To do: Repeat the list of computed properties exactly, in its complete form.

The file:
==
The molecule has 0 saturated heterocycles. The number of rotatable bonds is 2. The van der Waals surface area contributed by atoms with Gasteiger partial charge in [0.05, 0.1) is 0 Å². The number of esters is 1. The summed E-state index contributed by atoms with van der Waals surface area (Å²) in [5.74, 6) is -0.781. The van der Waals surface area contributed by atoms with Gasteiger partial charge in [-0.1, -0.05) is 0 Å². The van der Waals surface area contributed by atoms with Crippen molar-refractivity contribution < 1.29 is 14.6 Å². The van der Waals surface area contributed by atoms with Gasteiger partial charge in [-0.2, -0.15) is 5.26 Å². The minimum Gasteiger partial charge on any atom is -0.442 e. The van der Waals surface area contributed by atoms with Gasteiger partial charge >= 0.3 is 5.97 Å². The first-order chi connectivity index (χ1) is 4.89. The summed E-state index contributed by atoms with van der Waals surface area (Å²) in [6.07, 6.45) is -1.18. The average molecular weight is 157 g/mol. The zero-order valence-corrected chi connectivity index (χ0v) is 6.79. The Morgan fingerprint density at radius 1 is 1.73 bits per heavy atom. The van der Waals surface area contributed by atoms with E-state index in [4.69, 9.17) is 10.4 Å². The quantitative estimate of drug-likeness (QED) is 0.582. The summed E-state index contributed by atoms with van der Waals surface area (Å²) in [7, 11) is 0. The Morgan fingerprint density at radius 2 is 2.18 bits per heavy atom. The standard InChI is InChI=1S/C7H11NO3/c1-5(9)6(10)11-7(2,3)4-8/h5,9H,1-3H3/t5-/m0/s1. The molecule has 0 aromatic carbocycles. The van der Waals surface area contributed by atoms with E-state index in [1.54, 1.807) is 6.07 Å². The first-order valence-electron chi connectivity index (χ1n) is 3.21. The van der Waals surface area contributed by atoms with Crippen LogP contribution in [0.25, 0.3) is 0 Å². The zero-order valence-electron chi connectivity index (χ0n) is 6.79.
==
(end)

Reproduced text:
The molecule has 0 saturated heterocycles. The number of rotatable bonds is 2. The van der Waals surface area contributed by atoms with Gasteiger partial charge in [0.05, 0.1) is 0 Å². The number of esters is 1. The summed E-state index contributed by atoms with van der Waals surface area (Å²) in [5.74, 6) is -0.781. The van der Waals surface area contributed by atoms with Gasteiger partial charge in [-0.1, -0.05) is 0 Å². The van der Waals surface area contributed by atoms with Crippen molar-refractivity contribution < 1.29 is 14.6 Å². The van der Waals surface area contributed by atoms with Gasteiger partial charge in [-0.2, -0.15) is 5.26 Å². The minimum Gasteiger partial charge on any atom is -0.442 e. The van der Waals surface area contributed by atoms with Gasteiger partial charge >= 0.3 is 5.97 Å². The first-order chi connectivity index (χ1) is 4.89. The summed E-state index contributed by atoms with van der Waals surface area (Å²) in [6.07, 6.45) is -1.18. The average molecular weight is 157 g/mol. The zero-order valence-corrected chi connectivity index (χ0v) is 6.79. The Morgan fingerprint density at radius 1 is 1.73 bits per heavy atom. The van der Waals surface area contributed by atoms with E-state index in [4.69, 9.17) is 10.4 Å². The quantitative estimate of drug-likeness (QED) is 0.582. The summed E-state index contributed by atoms with van der Waals surface area (Å²) in [7, 11) is 0. The Morgan fingerprint density at radius 2 is 2.18 bits per heavy atom. The standard InChI is InChI=1S/C7H11NO3/c1-5(9)6(10)11-7(2,3)4-8/h5,9H,1-3H3/t5-/m0/s1. The molecule has 0 aromatic carbocycles. The van der Waals surface area contributed by atoms with E-state index in [1.54, 1.807) is 6.07 Å². The first-order valence-electron chi connectivity index (χ1n) is 3.21. The van der Waals surface area contributed by atoms with Crippen LogP contribution in [0.25, 0.3) is 0 Å². The zero-order valence-electron chi connectivity index (χ0n) is 6.79.